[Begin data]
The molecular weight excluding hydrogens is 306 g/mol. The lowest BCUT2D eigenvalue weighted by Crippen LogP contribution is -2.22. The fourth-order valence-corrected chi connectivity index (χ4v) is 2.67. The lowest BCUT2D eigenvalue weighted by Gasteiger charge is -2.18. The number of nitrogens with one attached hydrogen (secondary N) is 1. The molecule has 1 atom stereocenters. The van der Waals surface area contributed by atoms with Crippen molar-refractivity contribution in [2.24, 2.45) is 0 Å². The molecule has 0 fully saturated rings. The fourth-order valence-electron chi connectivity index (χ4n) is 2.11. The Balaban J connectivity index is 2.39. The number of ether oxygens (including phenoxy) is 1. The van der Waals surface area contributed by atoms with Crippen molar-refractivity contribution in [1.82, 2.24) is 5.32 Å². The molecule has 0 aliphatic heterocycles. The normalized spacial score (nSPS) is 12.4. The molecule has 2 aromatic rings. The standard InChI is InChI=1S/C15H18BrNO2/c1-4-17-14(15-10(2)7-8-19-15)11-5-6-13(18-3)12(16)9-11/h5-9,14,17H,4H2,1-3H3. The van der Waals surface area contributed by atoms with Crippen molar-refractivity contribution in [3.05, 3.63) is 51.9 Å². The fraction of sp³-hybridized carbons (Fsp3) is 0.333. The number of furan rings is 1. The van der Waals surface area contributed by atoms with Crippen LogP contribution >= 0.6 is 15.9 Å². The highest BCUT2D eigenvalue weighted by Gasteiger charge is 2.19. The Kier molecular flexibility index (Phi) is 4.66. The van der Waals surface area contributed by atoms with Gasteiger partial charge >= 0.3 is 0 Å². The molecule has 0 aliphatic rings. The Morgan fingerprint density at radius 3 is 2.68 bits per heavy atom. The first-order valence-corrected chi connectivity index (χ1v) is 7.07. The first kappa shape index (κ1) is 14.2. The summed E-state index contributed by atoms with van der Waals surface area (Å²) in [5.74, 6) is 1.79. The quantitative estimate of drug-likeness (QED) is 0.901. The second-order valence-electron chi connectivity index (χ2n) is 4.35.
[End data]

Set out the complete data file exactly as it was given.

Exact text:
The molecular weight excluding hydrogens is 306 g/mol. The lowest BCUT2D eigenvalue weighted by Crippen LogP contribution is -2.22. The fourth-order valence-corrected chi connectivity index (χ4v) is 2.67. The lowest BCUT2D eigenvalue weighted by Gasteiger charge is -2.18. The number of nitrogens with one attached hydrogen (secondary N) is 1. The molecule has 1 atom stereocenters. The van der Waals surface area contributed by atoms with Crippen molar-refractivity contribution in [2.24, 2.45) is 0 Å². The molecule has 0 fully saturated rings. The fourth-order valence-electron chi connectivity index (χ4n) is 2.11. The Balaban J connectivity index is 2.39. The number of ether oxygens (including phenoxy) is 1. The van der Waals surface area contributed by atoms with Crippen molar-refractivity contribution in [1.82, 2.24) is 5.32 Å². The molecule has 0 aliphatic heterocycles. The normalized spacial score (nSPS) is 12.4. The molecule has 2 aromatic rings. The standard InChI is InChI=1S/C15H18BrNO2/c1-4-17-14(15-10(2)7-8-19-15)11-5-6-13(18-3)12(16)9-11/h5-9,14,17H,4H2,1-3H3. The van der Waals surface area contributed by atoms with Crippen molar-refractivity contribution in [3.05, 3.63) is 51.9 Å². The fraction of sp³-hybridized carbons (Fsp3) is 0.333. The number of furan rings is 1. The van der Waals surface area contributed by atoms with Crippen LogP contribution >= 0.6 is 15.9 Å². The highest BCUT2D eigenvalue weighted by Gasteiger charge is 2.19. The Kier molecular flexibility index (Phi) is 4.66. The van der Waals surface area contributed by atoms with Gasteiger partial charge >= 0.3 is 0 Å². The molecule has 0 aliphatic rings. The Morgan fingerprint density at radius 3 is 2.68 bits per heavy atom. The first-order valence-corrected chi connectivity index (χ1v) is 7.07. The first kappa shape index (κ1) is 14.2. The summed E-state index contributed by atoms with van der Waals surface area (Å²) in [5.74, 6) is 1.79. The quantitative estimate of drug-likeness (QED) is 0.901. The second-order valence-electron chi connectivity index (χ2n) is 4.35.